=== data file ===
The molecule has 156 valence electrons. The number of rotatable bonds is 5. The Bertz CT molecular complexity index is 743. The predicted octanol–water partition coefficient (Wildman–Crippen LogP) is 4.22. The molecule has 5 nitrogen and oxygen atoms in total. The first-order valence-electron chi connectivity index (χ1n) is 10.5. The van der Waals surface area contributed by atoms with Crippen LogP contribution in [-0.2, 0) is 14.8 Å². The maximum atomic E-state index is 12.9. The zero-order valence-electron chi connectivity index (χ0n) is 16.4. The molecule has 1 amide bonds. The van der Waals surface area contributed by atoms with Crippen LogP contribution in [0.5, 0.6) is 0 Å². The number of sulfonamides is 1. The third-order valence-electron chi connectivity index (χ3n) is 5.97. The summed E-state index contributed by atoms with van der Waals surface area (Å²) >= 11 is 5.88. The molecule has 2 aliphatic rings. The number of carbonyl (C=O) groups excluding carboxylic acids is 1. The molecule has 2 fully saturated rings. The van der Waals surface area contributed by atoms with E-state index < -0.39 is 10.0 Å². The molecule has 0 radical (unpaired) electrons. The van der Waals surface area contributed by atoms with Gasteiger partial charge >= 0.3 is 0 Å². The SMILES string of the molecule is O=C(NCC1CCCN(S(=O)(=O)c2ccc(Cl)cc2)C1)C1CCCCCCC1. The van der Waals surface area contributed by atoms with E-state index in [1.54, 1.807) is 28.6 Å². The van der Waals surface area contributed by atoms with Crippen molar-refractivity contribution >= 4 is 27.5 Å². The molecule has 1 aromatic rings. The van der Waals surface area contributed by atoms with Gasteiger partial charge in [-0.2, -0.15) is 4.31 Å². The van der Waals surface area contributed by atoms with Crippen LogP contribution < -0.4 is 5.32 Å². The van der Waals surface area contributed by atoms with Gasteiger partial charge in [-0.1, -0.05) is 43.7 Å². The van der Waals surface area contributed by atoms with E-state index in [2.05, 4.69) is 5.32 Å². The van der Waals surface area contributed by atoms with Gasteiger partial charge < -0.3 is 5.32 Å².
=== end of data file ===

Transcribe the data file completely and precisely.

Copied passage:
The molecule has 156 valence electrons. The number of rotatable bonds is 5. The Bertz CT molecular complexity index is 743. The predicted octanol–water partition coefficient (Wildman–Crippen LogP) is 4.22. The molecule has 5 nitrogen and oxygen atoms in total. The first-order valence-electron chi connectivity index (χ1n) is 10.5. The van der Waals surface area contributed by atoms with Crippen LogP contribution in [-0.2, 0) is 14.8 Å². The maximum atomic E-state index is 12.9. The zero-order valence-electron chi connectivity index (χ0n) is 16.4. The molecule has 1 amide bonds. The van der Waals surface area contributed by atoms with Crippen LogP contribution in [0.5, 0.6) is 0 Å². The number of sulfonamides is 1. The third-order valence-electron chi connectivity index (χ3n) is 5.97. The summed E-state index contributed by atoms with van der Waals surface area (Å²) >= 11 is 5.88. The molecule has 2 aliphatic rings. The number of carbonyl (C=O) groups excluding carboxylic acids is 1. The molecule has 2 fully saturated rings. The van der Waals surface area contributed by atoms with E-state index < -0.39 is 10.0 Å². The molecule has 0 radical (unpaired) electrons. The van der Waals surface area contributed by atoms with Gasteiger partial charge >= 0.3 is 0 Å². The SMILES string of the molecule is O=C(NCC1CCCN(S(=O)(=O)c2ccc(Cl)cc2)C1)C1CCCCCCC1. The van der Waals surface area contributed by atoms with E-state index in [1.54, 1.807) is 28.6 Å². The van der Waals surface area contributed by atoms with Crippen molar-refractivity contribution >= 4 is 27.5 Å². The molecule has 1 aromatic rings. The van der Waals surface area contributed by atoms with Gasteiger partial charge in [-0.2, -0.15) is 4.31 Å². The van der Waals surface area contributed by atoms with Crippen LogP contribution < -0.4 is 5.32 Å². The van der Waals surface area contributed by atoms with Gasteiger partial charge in [-0.1, -0.05) is 43.7 Å². The van der Waals surface area contributed by atoms with E-state index in [2.05, 4.69) is 5.32 Å². The van der Waals surface area contributed by atoms with Gasteiger partial charge < -0.3 is 5.32 Å².